On 16 June 1824 a small group of men met in Old Slaughter’s Coffee House in St Martin’s Lane, London. They had been brought together by Arthur Broome, animal-welfare campaigner and vicar of St Mary’s in Bow, but the leading light was Irish MP Richard Martin, widely known as ‘Humanity Dick’.
Thanks to Martin, Parliament had recently passed the first legislation of its kind against the mistreatment of horses and cattle. Asked why he defended animals, Martin once replied, “Sir, an ox cannot hold a pistol!” This was more than mere rhetoric; Martin fought at least one duel over cruelty to a dog.
The meeting ended in the formation of the Society for the Prevention of Cruelty to Animals. (Royal patronage didn’t come until 1840.) The aim, in Martin’s words, was to “alter the moral feeling of the community”. But how? Some argued for it to be a ‘prosecuting society’: some 63 Smithfield drovers had been convicted of cruelty in the previous six months alone thanks to a Mr Wheeler, employed by Broome for just that purpose. Others thought sermons a better way to compel “the lower orders of the people… to think and act like those of a superior class”.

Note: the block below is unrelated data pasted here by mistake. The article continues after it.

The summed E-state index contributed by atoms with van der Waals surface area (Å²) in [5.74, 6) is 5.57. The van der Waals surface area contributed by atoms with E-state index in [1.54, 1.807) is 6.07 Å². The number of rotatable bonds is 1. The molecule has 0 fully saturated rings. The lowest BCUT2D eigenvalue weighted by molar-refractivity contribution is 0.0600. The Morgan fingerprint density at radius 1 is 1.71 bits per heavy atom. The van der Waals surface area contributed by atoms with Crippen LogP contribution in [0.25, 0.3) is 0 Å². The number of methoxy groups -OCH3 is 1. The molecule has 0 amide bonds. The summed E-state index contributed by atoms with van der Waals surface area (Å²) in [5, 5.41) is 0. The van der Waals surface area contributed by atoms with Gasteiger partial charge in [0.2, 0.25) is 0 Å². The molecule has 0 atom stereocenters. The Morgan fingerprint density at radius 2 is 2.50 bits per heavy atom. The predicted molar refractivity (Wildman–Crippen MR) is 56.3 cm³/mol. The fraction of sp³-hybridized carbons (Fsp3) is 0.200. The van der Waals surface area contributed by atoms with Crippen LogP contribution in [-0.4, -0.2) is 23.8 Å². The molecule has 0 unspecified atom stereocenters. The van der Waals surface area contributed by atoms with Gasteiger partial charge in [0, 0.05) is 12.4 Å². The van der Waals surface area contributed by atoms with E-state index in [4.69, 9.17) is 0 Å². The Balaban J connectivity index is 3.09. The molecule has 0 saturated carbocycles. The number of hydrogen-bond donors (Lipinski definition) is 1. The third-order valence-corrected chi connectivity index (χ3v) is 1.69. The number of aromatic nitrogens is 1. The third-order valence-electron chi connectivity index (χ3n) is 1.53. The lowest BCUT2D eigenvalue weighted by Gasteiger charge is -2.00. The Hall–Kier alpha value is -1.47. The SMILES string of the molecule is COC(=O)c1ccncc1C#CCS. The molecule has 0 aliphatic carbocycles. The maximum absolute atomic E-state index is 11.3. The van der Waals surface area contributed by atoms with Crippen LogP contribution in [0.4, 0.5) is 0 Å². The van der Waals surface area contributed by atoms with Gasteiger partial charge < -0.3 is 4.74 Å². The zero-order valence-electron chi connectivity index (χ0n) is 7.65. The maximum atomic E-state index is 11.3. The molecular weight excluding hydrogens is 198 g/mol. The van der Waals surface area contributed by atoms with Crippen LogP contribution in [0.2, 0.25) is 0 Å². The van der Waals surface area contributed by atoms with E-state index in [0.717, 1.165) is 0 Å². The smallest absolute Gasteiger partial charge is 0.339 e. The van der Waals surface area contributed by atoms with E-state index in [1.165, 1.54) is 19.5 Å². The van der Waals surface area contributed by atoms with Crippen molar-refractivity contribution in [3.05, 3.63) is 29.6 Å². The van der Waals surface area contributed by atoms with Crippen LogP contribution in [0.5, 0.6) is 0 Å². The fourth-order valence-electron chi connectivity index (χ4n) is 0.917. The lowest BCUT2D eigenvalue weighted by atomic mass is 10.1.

The society compromised. It set up committees to explore both. The RSPCA was born.
This piece first appeared in the June 2022 issue of History Today. The illustration is a painting of the trial of Bill Burns, prosecuted under Martin’s Act of 1822 against cruelty to animals. Richard Martin is with the donkey. (Source: Wikimedia.)
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